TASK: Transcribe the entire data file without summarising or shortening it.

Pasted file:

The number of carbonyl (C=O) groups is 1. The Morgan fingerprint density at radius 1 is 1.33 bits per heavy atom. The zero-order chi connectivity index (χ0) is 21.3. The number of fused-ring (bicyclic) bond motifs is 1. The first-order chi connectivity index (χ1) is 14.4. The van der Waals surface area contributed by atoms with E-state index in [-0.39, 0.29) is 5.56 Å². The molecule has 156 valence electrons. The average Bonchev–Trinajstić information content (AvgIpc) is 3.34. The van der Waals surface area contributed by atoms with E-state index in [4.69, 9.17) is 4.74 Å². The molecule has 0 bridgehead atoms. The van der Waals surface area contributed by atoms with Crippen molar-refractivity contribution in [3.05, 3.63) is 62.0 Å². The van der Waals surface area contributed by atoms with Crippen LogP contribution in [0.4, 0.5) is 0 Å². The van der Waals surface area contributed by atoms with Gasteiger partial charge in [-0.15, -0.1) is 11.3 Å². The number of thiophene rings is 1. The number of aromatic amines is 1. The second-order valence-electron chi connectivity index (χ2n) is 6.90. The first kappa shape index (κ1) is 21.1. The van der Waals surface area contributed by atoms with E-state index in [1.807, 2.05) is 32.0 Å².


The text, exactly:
The number of carbonyl (C=O) groups is 1. The Morgan fingerprint density at radius 1 is 1.33 bits per heavy atom. The zero-order chi connectivity index (χ0) is 21.3. The number of fused-ring (bicyclic) bond motifs is 1. The first-order chi connectivity index (χ1) is 14.4. The van der Waals surface area contributed by atoms with E-state index in [-0.39, 0.29) is 5.56 Å². The molecule has 156 valence electrons. The average Bonchev–Trinajstić information content (AvgIpc) is 3.34. The van der Waals surface area contributed by atoms with E-state index in [4.69, 9.17) is 4.74 Å². The molecule has 0 bridgehead atoms. The van der Waals surface area contributed by atoms with Crippen molar-refractivity contribution in [3.05, 3.63) is 62.0 Å². The van der Waals surface area contributed by atoms with Crippen LogP contribution in [0.4, 0.5) is 0 Å². The van der Waals surface area contributed by atoms with Gasteiger partial charge in [-0.15, -0.1) is 11.3 Å². The number of thiophene rings is 1. The number of aromatic amines is 1. The second-order valence-electron chi connectivity index (χ2n) is 6.90. The first kappa shape index (κ1) is 21.1. The van der Waals surface area contributed by atoms with E-state index in [1.807, 2.05) is 32.0 Å².